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The Christmas that has yet to come

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The Nobel Peace Prize 2011 was awarded jointly to Ellen Johnson Sirleaf, Leymah Gbowee and Tawakkol Karman "for their non-violent struggle for the safety of women and for women’s rights to full participation in peace-building work".

Christmas is about birth, new beginnings, new life and it is a time to think about the dignity and value of our own life and others. It’s a special time to honor and help needy children. The best Christmas story is like that of the Holy Family seeking shelter from the cruel weather and the closed doors of the inn keepers. It’s the rescue of yet another abused child.

At the Preda Children’s Home, a refuge always open for abused girls, the latest arrival is a small 12 year-old child named Maria. She was traumatized, nervous and silent when she was brought in, still in shock. Now a week later she is smiling and happy to be safe and protected having escaped from her cruel sex abuser, who, tragically, is her own biological father.

Maria found the courage after a year of abuse to finally overcome fear of the threats and finally told her mother who believed her and reported it to the authorities. The father was immediately arrested, charged and jailed. For her and 53 other children, it will be a very happy Christmas at the home and for those recovered and returned safely to their homes. In the surrounding villages, we give Christmas parties and gifts and games for over 300 children.

Our thanks to all those who have donated to help us save and support these children, those rescued from brothels and pimps during the past year. You are making the world a happier place.

The birth of Jesus Christ and his message of hope is the good news that the greatest happiness is to take a stand for others in dire need and fight for the poor and those whose rights are violated. That’s a mission to protect and enhance life, to belong to a loving supportive family and community and contribute to building a way of life, based on equality, justice and dignity for all especially for the abused, oppressed and outcast.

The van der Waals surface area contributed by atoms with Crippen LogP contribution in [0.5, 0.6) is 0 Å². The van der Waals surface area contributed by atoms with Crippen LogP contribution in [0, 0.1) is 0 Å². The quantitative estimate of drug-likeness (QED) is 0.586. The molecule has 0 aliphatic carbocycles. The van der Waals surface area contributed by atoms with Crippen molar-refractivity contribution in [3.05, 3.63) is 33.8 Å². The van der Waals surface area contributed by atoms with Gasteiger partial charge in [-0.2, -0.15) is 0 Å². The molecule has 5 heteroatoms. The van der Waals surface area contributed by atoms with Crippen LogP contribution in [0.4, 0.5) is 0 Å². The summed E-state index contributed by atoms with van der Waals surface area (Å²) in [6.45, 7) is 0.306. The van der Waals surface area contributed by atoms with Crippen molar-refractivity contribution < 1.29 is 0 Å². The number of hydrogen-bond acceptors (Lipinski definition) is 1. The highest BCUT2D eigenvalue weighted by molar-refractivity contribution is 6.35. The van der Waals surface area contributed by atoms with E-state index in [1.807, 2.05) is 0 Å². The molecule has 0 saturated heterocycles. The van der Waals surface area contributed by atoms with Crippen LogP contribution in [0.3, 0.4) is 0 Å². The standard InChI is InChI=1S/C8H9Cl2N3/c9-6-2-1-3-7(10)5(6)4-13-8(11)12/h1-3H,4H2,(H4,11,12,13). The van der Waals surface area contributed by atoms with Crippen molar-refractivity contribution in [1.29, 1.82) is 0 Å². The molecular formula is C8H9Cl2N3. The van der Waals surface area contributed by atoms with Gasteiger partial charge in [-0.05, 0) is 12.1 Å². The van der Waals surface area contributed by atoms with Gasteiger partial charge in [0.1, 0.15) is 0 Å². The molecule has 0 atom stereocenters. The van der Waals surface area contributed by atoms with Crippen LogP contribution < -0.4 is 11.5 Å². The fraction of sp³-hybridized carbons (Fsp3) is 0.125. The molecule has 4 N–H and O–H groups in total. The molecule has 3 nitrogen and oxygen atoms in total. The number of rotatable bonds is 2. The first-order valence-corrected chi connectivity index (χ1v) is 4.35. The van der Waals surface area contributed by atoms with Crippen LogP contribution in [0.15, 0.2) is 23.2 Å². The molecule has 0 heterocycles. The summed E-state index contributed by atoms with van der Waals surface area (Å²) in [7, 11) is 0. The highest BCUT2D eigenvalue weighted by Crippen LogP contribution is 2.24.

This is why Jesus was born, lived and died. He came to rid the world of sin, not individual sin only but social sin, and to change the corrupt systems that enslave people in poverty and hardship. We are called to imitate and carry on his work.

His mission was for his time and for all time. It could have dramatically changed the world by upsetting the balance of power and ascendancy, it could have overturned the status quo and would have empowered communities to prevent the rise of tyrants and dictators or non-violently and peacefully remove them from power with prayer and fasting.

By blessing the poor, the outcasts, the landless and uplifting and declaring them rightful members of the Kingdom and by supporting those that hungered for food, justice, truth and equality, He was revolutionary. He was the messiah. When he was a baby, Herod saw him as a danger to his throne and massacred all the one year-old children just to kill him. Was not his mission to begin a spiritual and moral revolution? Perhaps it had political ramifications in the minds the authorities of the time and that’s why they killed him. His message lives on; the values he brought are universal and inspire people of all cultures, religions and nationalities.

Do we not see these very values today in the hearts and minds of those people on the steps of St. Paul’s in London, those occupying a park near Wall Street, others camping out in cities around the world? Those marching and chanting in mass protests in the Middle East and enduring torture and death do so for the same values, for freedom and justice, we are all brothers and sisters members of God’s one family.

Christianity did transform the world dramatically for a while, but it fell away for a historical period, had it continued pure and untainted there would be less greed, injustice, oppression, and fewer money moguls dominating our lives.

But change is happening these days as hundreds of thousands work for human rights and justice and sacrifice themselves in building a more peaceful and honest way of life. Witness the three brave women winners of the Nobel Peace Prize. They live with greater simplicity and happiness and are creating a more peaceful, just and happier world. The challenge for all of us is to believe that it is possible and to help make it happen. A blessed Christmas and New Year to all!

By Fr. Shay Cullen




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